Using Satellite Technology to Monitor Disused Coal Tips

Anastasia Bolton
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In September 2021, the Satellite Applications Catapult began working with the Coal Authority, on behalf of the Welsh Government, on using Earth Observation (EO) data to monitor and assess disused coal tips in South Wales.

The Welsh Government is funding the Coal Tips Monitoring Pilot Project as part of a series of technology trials for its Coal Tip Safety programme. The pilot project is aiming to create an evidence base to enable informed decision making on long-term satellite-enabled services for monitoring of disused coal tips. The Catapult has been selected for this project by The Coal Authority based on its expertise in the space sector and previous work in the mining sector.

The purpose of the pilot project is to evaluate whether Synthetic Aperture Radar (SAR) data can be used to monitor potential ground movement on disused coal tips. Sensors from the Sentinel-1 Copernicus mission can measure millimetre movements on Earth within a small surface area. Although this data has been available since 2014, it is only recently that it has begun to be used for landslip monitoring. As a world-leading Earth Observation specialist, the Catapult has been using EO data for the benefit of the extractive industries and governments facing climate-related issues since its inception.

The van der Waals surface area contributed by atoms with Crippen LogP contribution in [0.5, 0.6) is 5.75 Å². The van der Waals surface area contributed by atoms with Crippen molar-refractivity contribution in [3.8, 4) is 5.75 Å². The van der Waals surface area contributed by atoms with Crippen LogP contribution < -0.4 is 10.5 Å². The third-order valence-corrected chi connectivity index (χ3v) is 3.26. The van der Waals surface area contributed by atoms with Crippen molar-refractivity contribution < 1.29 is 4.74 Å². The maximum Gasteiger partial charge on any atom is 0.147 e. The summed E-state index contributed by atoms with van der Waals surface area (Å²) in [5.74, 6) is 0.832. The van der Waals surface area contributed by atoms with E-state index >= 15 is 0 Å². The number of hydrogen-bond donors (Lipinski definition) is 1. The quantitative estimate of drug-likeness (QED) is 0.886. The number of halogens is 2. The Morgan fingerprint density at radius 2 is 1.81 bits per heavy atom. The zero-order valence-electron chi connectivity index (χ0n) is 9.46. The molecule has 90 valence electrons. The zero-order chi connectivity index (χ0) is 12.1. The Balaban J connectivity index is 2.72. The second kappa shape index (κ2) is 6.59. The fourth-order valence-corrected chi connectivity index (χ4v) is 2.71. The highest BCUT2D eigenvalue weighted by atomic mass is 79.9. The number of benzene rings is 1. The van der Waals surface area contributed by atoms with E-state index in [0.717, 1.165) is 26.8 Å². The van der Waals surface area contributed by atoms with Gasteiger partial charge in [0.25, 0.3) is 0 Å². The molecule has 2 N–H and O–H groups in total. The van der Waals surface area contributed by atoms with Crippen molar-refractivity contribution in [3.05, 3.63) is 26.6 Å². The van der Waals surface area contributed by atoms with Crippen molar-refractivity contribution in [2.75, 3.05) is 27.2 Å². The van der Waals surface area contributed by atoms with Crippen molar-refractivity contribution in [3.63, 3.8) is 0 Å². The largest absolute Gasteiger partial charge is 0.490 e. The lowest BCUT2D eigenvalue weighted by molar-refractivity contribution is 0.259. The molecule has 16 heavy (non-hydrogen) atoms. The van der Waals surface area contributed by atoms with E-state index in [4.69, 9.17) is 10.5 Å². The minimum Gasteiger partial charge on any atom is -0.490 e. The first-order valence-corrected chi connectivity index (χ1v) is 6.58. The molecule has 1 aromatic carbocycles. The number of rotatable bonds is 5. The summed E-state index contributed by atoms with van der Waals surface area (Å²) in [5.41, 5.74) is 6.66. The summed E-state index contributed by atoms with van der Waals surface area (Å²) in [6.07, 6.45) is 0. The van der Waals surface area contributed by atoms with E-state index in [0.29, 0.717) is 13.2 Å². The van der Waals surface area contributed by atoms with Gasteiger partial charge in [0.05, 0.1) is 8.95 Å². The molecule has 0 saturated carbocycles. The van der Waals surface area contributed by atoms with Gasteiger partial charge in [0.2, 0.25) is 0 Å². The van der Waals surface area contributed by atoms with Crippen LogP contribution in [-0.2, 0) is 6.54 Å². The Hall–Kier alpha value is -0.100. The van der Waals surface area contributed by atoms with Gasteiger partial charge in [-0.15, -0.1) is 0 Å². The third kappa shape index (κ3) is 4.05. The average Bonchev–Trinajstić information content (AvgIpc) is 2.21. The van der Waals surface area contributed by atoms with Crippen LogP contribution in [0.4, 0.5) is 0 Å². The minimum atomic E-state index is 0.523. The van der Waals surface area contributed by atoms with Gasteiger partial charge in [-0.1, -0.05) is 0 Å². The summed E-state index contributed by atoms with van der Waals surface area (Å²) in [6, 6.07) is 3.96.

That is why it has been tasked with forming and leading a multi-skilled consortium of EO experts. The Catapult has selected three companies with expertise in using SAR data – CGG, Terra Motion and SatSense – to analyse and interpret satellite data on disused coal tips using different technical approaches. The results will be compared, combined, and selected by the Catapult based on the effectiveness and potential to pre-empt any potential environmental hazards.

The pilot will analyse disused coal tips identified by the Welsh Government and the Coal Authority across three phases.

  • In phase one, soil subsidence (sinking) or uplift (rising) will be monitored as crucial indicators for potential risks at the tip sites, using three years of surface displacement estimation data.
  • Phase two will draw on experience from previous Catapult projects using corner reflectors (essentially concrete blocks which improve the accuracy of the satellite sensor measurements) to determine whether monitoring can be improved. Up to 20 corner reflectors will be installed on a disused coal tip and the satellite data will be analysed 8-10 months later to understand the impact of installing the reflectors.
  • Finally, in phase three, the Catapult will research and evaluate the use of commercial space data at disused coal tips to understand the benefits this could bring in relation to public safety and coal tip management.

The Satellite Applications Catapult, the Coal Authority and the Welsh Government are committed to finding innovative solutions to improve communities and environments. This pilot project will assess innovations in satellite data with the aim of understanding disused coal tips better, which could improve the ability to target improvements to specific sites. In turn this would reduce the risk to public safety in the surrounding communities and reduce public spending.

Get In Touch

Do you want to find out more about this project? Get in touch with the Extractives Industries Team ( at the Satellite Applications Catapult.